If food sensitivities aren’t being addressed, a patient may eventually develop a condition known as “leaky-gut“. The immune system and associated antibodies in the blood are then triggered to mount an immune response to food particles, which the body considers to be a foreign entity and hence leading to a full-blown immune reaction and inflammation.
It is possible to measure and quantify IgG levels using a blood test that would indicate elevated antibodies in response to certain foods and food groups that are potentially causing harm. Elevated IgG levels may not always point to a food allergy and elevated levels are not always diagnostic. The value of this test lies in the proper interpretation of the results taking into consideration a number of situational and clinical factors. Naturopathic doctors are well qualified to administer and interpret these tests and are able to obtain very useful information from these tests to direct an appropriate treatment plan based on each individual’s circumstance.
Important facts about IgG Food allergy Tests:
DELAYED: Due to the slow onset of IgG reactions (hours to days after ingestion of food antigen), it is almost impossible to determine the exact cause of a food allergy using only an elimination diet.
DOSE: IgG reactions are dose-dependent; foods most frequently consumed or those consumed in large quantity are more likely to produce symptoms
HALF-LIFE: The half-life of an IgG antibody is between 23 and 96 days and it takes 5 to 7 half-lives for antibodies to completely disappear after reactive antigen has been removed. It could therefore take between 3 and 18 months for specific IgG antibodies to fall to the normal range.
Although an elimination diet is still the gold standard for food sensitivity testing, the time and diligence it takes to do a proper elimination diet is often discouraging. An accurate and reproducible food allergy test allows nutritious foods to remain in a patient’s diet while eliminating reactive foods thus making this test much more convenient and appealing.
How is the test performed?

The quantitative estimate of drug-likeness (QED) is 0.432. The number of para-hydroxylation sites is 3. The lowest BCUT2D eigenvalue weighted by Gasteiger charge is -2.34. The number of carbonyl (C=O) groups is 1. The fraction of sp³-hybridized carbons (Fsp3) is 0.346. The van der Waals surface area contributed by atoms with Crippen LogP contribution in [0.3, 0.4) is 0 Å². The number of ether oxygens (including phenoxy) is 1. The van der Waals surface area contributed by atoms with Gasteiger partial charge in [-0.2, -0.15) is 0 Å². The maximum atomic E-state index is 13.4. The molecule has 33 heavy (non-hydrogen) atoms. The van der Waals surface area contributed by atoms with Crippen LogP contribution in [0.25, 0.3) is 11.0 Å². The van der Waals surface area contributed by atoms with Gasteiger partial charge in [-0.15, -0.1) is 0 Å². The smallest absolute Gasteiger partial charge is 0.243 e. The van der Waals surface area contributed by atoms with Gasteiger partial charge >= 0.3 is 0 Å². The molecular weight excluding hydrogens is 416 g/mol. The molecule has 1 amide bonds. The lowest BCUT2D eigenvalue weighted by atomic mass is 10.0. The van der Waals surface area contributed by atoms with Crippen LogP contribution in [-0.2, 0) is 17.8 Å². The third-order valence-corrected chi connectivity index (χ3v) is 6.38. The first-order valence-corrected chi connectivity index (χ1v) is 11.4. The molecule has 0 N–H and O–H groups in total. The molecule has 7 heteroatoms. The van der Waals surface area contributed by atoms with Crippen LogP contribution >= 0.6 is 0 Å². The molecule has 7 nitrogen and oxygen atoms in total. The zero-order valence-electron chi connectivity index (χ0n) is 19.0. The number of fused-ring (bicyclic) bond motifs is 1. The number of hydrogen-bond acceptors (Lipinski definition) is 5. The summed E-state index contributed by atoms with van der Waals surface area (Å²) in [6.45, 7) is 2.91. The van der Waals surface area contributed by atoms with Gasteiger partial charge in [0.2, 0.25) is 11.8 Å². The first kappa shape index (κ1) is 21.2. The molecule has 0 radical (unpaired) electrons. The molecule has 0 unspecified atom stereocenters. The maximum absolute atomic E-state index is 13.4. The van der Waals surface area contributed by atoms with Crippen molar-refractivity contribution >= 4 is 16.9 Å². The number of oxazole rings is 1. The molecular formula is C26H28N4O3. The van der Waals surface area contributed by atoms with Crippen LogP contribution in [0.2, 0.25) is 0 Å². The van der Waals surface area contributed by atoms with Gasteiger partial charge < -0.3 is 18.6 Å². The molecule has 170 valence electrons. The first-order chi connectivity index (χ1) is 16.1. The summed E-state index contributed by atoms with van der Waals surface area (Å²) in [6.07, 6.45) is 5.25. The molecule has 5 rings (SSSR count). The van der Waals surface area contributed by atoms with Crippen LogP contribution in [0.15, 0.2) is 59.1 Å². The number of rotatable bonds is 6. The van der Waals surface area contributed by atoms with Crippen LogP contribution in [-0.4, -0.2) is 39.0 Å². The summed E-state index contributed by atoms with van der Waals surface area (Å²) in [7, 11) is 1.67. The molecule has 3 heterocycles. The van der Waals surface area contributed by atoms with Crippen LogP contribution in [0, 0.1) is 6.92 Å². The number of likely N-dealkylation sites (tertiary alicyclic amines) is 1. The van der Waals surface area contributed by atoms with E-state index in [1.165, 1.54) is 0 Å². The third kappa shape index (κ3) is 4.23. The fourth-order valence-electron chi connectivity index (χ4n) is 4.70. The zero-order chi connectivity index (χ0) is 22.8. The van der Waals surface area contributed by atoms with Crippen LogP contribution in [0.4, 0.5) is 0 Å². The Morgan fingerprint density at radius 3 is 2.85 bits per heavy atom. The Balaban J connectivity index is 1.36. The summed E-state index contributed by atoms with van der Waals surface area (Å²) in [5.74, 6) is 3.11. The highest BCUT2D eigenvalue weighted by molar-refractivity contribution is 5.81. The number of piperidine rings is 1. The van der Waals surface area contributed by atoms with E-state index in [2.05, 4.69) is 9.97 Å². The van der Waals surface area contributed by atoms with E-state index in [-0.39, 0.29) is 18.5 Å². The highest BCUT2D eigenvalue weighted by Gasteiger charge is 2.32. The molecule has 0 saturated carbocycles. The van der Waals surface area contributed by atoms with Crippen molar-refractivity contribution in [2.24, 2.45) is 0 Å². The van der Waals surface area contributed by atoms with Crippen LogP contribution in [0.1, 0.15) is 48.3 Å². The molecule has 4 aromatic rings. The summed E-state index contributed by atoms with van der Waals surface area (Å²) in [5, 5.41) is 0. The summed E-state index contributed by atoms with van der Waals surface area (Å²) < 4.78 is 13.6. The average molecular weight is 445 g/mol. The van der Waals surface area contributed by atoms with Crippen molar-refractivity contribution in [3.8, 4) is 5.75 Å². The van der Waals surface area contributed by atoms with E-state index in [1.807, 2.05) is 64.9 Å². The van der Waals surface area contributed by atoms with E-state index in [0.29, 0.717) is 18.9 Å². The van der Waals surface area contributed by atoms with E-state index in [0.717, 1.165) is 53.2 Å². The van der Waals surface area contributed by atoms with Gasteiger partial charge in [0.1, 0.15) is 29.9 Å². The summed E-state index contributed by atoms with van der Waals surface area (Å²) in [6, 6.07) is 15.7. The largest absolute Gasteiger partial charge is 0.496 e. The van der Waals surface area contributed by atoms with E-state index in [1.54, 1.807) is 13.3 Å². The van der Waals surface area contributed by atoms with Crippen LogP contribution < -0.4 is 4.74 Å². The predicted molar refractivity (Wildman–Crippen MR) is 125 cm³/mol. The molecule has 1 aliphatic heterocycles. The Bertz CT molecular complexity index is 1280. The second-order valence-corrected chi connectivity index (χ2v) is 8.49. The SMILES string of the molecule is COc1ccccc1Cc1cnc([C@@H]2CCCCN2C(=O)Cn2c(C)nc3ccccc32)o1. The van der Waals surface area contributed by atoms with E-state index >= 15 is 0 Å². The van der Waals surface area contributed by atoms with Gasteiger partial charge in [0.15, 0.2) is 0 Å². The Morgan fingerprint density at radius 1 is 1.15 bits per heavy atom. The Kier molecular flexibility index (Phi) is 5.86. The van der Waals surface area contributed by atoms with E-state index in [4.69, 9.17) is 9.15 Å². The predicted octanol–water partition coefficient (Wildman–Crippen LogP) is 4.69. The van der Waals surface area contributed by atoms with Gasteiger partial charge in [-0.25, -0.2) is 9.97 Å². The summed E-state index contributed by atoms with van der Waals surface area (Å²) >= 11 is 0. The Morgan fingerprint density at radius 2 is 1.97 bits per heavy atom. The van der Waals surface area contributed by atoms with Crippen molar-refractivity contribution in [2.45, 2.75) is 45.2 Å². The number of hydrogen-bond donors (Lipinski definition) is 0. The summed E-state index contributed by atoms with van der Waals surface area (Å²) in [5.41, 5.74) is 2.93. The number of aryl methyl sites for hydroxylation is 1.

The test is carried out in-office and is a relatively simple finger-prick test – a little puncture is made in the 2nd or 3rd finger, and a few drops of blood are collected into a microtainer vessel and sent to the lab. 80% of the antibodies in blood are IgG antibodies. This means that only a small amount of blood is sufficient to test a large number of foods. The procedure takes about 10 minutes to complete.
How do I prepare for the test?
There isn’t much preparation involved for this test but we do recommend that a patient be exposed to a diet involving a variety of potentially sensitive foods for a couple weeks prior to the test to minimize the amount of false negative results. Fasting is not required for this test.
As for the procedure itself, we usually we get the patient to run their fingers under warm water for a couple minutes prior to the procedure to ensure adequate blood flow to the finger. Massaging the fingers can also help.
How long does it take to obtain the results?
Test results are usually available 7-10 days after collection of the blood sample.
What is the cost of the test?
The cost of the test will depend on the antigens being tested. There are 3 panels that are most commonly used to determine food sensitivities:
120+ Food antigens – $275
200+ Food antigens – $379
160+ Vegetarian Food antigens – $315
Add-on Antigen (to 120+ or 160+) – $20
For the breakdown of antigens included in each panel please CLICK HERE. All food tests require a consultation by the naturopathic doctor beforehand.
Is the test covered by Insurance?
Typically the test is NOT covered by insurance but some extended health insurance plans do provide partial or full coverage. Please contact your insurance provider for more information on coverage of IgG Food sensitivity testing. Doctor’s fees are covered by your extended health insurance plan as naturopathic services.
To view a sample test report, CLICK HERE.